Have you ever wondered what can come after a consulting career, and whether it is easy to get out?
In his article, Udayan explains the various exit options and what the differences are. He also names possible advantages that can result from this and points out what you should watch out for. Practical examples complete the article.
When it comes to exiting MBB, there are some roles that are more common than others. I refer to these as traditional exit options as this is the career path many choose to follow.
Corporate Strategy teams in house
The most popular exit option at MBB is to exit to an in-house consulting role. These are popular as they allow consultants to do similar type of work but with much better hours and eventual options to move into a more traditional business management role.
PE/VC (especially more junior exits)
While the most popular entry point into PE and VC remains Investment Banking, many firms will hire from MBB as well. The most popular roles that they hire are BAs/Analysts or people from the PE practices at MBB firms across role seniority. Some PE firms such as Advent and Bain Capital are well known to even prefer Consultants to Bankers for roles.
Biz Ops at a startup
Many consultants want to exit into smaller startups. Startups tend to be smaller, nimbler and with many opportunities to make a high impact at an early stage. A natural exit into a startup is in the biz ops team, given the relative similarity of the work that they do. As with all change, it helps to minimize the number of changes you are undergoing all at once (e.g., switching industry vs switching industry and type of role).
While it is not as common as one would imagine, it does happen reasonably often. Especially at EM level or higher, moving from a project to the client happens more frequently. A common way this happens is an EM for example moving into the client to ensure connectivity for the project that the firm was working on, so moving the project from strategy to execution stage and ensuring some sort of connectivity.
In return, there are also some lesser-known options, which are compared below.
Product at a tech firm (large or small)
A popular exit option for a while, this is less common, largely because many PM roles require a tech background or experience at a startup. However, there are numerous instances of consultants breaking into this role, especially if they worked in the sector.
Starting your own venture
For those that have a great idea and like taking risks, starting your venture immediately following a stint at MBB can be a great option. The timing works really well, as the MBB brand brings credibility with investors and gives you sufficient options to fall back on should things not work out in the long run.
While not very common, this is an excellent option for those looking to make an impact in a social space. Whether large or small, all nonprofits value your experience as a consultant. Some of the most popular exits here tend to be organizations such as Bill & Melinda Gates Foundation, as they usually pay a very high salary when compared to others. However, any nonprofit is a great exit opportunity if it matches your core values and the work you want to do. Almost all have a shortage of talent and are very welcoming too.
Administrative roles in educational institutions
Many ex-consultants work in senior administrative positions in the academic world. These include roles such as chief of strategy or CFO at top independent schools and colleges/universities.
Forget your path
This is an endless list that includes politicians, comedians, musicians, and athletes!
There are also various other opportunities that arise after a period of at least 2 years in a company. Five of them are listed below.
BA/Analyst - Most diverse set of exit options
Exiting as a 2nd or 3rd year BA is when you will have the most opportunities open to you. Companies value the MBB brand & training tremendously and the fact that you are young, energetic and eager makes you an ideal hire.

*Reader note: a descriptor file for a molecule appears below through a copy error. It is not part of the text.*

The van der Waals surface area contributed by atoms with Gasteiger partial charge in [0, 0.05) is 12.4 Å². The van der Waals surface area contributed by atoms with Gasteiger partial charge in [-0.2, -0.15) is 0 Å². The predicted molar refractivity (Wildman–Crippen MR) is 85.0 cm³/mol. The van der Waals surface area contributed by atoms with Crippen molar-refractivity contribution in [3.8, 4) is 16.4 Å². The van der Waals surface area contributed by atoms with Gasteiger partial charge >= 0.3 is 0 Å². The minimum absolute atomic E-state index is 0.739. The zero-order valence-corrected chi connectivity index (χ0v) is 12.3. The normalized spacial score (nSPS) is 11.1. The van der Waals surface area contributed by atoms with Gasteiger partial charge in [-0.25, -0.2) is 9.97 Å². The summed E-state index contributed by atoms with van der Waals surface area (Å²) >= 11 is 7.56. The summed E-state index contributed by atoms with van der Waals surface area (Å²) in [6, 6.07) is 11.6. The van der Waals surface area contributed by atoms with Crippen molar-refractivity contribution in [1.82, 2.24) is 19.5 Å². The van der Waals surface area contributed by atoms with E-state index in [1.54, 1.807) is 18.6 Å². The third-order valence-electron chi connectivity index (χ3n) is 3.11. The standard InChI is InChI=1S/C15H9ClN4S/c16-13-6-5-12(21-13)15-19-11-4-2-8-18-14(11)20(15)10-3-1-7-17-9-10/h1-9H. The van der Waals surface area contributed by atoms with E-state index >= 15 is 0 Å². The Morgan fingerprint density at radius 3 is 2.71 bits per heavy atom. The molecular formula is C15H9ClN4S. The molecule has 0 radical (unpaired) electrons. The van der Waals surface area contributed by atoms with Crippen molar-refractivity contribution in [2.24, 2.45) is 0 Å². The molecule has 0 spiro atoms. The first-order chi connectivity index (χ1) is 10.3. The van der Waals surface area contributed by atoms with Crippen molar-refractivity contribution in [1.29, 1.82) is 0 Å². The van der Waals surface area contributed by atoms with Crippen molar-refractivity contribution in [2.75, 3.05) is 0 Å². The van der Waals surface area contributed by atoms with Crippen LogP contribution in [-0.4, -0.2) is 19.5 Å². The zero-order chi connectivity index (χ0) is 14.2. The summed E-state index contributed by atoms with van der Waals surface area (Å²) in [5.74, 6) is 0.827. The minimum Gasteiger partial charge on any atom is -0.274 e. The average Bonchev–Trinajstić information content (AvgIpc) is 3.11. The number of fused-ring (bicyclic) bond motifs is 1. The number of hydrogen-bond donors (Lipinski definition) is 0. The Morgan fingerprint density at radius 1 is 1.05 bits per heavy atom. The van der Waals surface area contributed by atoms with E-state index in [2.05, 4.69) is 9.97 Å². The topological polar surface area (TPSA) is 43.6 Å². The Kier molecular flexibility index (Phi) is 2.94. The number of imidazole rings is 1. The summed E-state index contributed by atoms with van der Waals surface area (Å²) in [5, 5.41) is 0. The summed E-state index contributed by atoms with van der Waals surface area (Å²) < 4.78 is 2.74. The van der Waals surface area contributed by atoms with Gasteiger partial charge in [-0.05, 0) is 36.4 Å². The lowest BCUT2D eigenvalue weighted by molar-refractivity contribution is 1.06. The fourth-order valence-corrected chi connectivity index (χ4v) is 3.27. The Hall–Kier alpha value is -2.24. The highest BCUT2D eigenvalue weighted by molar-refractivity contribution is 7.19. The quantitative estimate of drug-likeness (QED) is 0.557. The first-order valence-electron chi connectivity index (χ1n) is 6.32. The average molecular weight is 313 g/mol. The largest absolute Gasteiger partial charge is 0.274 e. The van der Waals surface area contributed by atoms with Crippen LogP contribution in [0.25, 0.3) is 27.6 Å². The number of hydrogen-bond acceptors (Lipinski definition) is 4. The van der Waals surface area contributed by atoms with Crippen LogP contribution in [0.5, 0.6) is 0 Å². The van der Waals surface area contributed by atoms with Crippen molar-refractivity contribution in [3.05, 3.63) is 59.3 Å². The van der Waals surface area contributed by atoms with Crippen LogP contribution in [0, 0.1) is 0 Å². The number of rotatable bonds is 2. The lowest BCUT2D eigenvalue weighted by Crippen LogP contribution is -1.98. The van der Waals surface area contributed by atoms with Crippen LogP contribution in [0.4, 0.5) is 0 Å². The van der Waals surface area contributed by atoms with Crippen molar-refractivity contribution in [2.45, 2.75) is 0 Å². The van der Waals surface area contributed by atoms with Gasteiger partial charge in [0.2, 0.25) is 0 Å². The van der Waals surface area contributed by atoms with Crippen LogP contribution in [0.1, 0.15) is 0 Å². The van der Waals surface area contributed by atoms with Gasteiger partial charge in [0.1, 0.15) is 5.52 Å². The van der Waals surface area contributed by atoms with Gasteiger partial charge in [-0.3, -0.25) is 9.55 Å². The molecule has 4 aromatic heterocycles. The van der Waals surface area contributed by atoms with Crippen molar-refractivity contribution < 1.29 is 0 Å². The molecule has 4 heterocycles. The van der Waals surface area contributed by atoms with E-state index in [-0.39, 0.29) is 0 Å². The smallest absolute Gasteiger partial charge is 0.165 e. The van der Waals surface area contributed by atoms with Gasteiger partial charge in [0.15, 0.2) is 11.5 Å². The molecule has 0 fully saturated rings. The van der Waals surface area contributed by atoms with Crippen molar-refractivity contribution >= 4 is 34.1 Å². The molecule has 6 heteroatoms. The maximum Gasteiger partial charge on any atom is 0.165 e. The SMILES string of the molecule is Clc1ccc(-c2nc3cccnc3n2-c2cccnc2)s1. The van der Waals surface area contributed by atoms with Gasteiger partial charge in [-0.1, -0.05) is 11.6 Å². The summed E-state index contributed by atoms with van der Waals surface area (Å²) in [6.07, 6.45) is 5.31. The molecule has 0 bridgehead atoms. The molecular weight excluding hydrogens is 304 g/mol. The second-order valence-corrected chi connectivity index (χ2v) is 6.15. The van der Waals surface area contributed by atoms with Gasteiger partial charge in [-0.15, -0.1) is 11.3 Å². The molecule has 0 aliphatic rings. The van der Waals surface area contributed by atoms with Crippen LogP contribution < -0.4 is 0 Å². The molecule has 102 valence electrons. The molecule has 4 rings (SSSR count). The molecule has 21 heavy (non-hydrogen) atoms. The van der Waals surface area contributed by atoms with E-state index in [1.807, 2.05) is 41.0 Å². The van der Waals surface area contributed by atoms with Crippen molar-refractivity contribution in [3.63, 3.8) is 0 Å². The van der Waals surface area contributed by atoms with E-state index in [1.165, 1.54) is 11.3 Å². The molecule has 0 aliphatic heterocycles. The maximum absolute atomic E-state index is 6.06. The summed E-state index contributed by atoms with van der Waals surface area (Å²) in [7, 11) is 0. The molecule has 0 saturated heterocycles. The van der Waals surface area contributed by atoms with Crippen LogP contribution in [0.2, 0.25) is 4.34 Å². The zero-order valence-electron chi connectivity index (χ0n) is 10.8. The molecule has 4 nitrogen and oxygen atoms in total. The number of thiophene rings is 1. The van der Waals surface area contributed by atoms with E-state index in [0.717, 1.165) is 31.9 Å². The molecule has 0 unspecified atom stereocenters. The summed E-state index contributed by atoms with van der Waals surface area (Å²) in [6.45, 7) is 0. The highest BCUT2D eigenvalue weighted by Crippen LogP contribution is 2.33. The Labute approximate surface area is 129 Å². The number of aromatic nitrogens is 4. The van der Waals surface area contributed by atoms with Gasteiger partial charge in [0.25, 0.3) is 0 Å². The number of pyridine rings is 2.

All options are open to you at this stage. It is also the ideal time to explore options that are ‘more risky’ than the traditional PE/VC type exit opportunities. For example, starting a new company or working for a politician or nonprofit. Take your time to network and learn about all the roles that interest you.
While most people can take advantage of any option, if you are in a country such as the US and on a visa, many options may not be open to you at this time. I would encourage you to explore other countries or your home country with the knowledge that you can always come back to the US to do an MBA, which will be easy to get into given the MBB stamp on your resume.
Associate - Can be a red flag*
While people do exit as an Associate, unless you joined the firm as a BA and are leaving after being promoted to an Associate (after 2+ years of experience), this is not a good career move.
If you joined as an Associate and are to leave prior to making EM, especially if you are leaving before 2 years, it will be seen as a red flag. It indicates either that the career is not the right fit for you or that you were a poor performer and were let go for performance related reasons. So be very careful about a move as an Associate prior to making EM if you did not join as a BA.
EM - Most optimal in terms of experience and pay
The EM role is the level where most consultants choose to exit MBB. This role hits the sweet spot of potential opportunities and the ideal seniority for exit. This is because, many companies value the unique skill sets of the Manager from MBB, given that they have delivered on intense and high impact projects while managing multiple stakeholder interests.This is a skill that is not easy to acquire in a traditional job, and it sets MBB consultants apart. From a comp perspective also, EM is the optimal exit point where companies will come closest to matching MBB compensation as they see clear value in you. At higher levels, matching pay becomes a significant challenge for non client facing roles. This is a big reason why many people choose to leave at this level.
Additionally, post the EM role, while there is still a lot of growth and learning to be had, it typically focuses on a different skill set - namely sales. As you move closer to becoming a partner, you shift focus from project delivery to selling the firm’s consulting and related services. While this is a great skill to have, not many people want to stay in consulting beyond this point, especially given the high personal cost involved of doing so.
AP - More focused exits, options limited by pay
Exiting as an Associate Partner is becoming more common as the number of promotions to this role increases, but partner growth is slower. This creates a bottleneck scenario for APs who must find a way to move up to partner quicker or work to find different roles internally to stay at MBB.